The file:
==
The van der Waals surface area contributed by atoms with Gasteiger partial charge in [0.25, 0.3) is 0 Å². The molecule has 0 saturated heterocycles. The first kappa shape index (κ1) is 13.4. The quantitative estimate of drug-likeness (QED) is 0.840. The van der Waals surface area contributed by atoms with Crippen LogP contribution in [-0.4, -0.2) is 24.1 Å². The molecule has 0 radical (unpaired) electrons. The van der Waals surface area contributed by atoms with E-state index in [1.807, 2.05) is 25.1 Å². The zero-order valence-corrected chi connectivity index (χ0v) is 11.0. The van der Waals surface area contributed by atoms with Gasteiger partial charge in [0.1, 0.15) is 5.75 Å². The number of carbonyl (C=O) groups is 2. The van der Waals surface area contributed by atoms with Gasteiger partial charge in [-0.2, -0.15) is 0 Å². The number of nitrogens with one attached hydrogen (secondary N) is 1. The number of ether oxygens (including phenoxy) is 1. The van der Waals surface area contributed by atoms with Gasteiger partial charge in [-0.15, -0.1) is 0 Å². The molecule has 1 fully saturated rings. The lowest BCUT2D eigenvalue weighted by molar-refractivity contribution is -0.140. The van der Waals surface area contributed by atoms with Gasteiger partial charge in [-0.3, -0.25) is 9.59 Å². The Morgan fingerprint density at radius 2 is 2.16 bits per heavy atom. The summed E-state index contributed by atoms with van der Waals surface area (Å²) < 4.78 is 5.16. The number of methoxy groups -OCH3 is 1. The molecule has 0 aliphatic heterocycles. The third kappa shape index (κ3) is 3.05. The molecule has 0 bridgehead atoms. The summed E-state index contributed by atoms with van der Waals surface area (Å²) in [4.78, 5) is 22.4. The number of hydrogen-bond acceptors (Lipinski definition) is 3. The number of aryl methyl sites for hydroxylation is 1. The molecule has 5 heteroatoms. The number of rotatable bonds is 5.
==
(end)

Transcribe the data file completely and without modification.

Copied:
The van der Waals surface area contributed by atoms with Gasteiger partial charge in [0.25, 0.3) is 0 Å². The molecule has 0 saturated heterocycles. The first kappa shape index (κ1) is 13.4. The quantitative estimate of drug-likeness (QED) is 0.840. The van der Waals surface area contributed by atoms with Crippen LogP contribution in [-0.4, -0.2) is 24.1 Å². The molecule has 0 radical (unpaired) electrons. The van der Waals surface area contributed by atoms with E-state index in [1.807, 2.05) is 25.1 Å². The zero-order valence-corrected chi connectivity index (χ0v) is 11.0. The van der Waals surface area contributed by atoms with Gasteiger partial charge in [0.1, 0.15) is 5.75 Å². The number of carbonyl (C=O) groups is 2. The van der Waals surface area contributed by atoms with Gasteiger partial charge in [-0.2, -0.15) is 0 Å². The number of nitrogens with one attached hydrogen (secondary N) is 1. The number of ether oxygens (including phenoxy) is 1. The van der Waals surface area contributed by atoms with Gasteiger partial charge in [-0.15, -0.1) is 0 Å². The molecule has 1 fully saturated rings. The lowest BCUT2D eigenvalue weighted by molar-refractivity contribution is -0.140. The van der Waals surface area contributed by atoms with Gasteiger partial charge in [-0.3, -0.25) is 9.59 Å². The Morgan fingerprint density at radius 2 is 2.16 bits per heavy atom. The summed E-state index contributed by atoms with van der Waals surface area (Å²) < 4.78 is 5.16. The number of methoxy groups -OCH3 is 1. The molecule has 0 aliphatic heterocycles. The third kappa shape index (κ3) is 3.05. The molecule has 0 bridgehead atoms. The summed E-state index contributed by atoms with van der Waals surface area (Å²) in [4.78, 5) is 22.4. The number of hydrogen-bond acceptors (Lipinski definition) is 3. The number of aryl methyl sites for hydroxylation is 1. The molecule has 5 heteroatoms. The number of rotatable bonds is 5.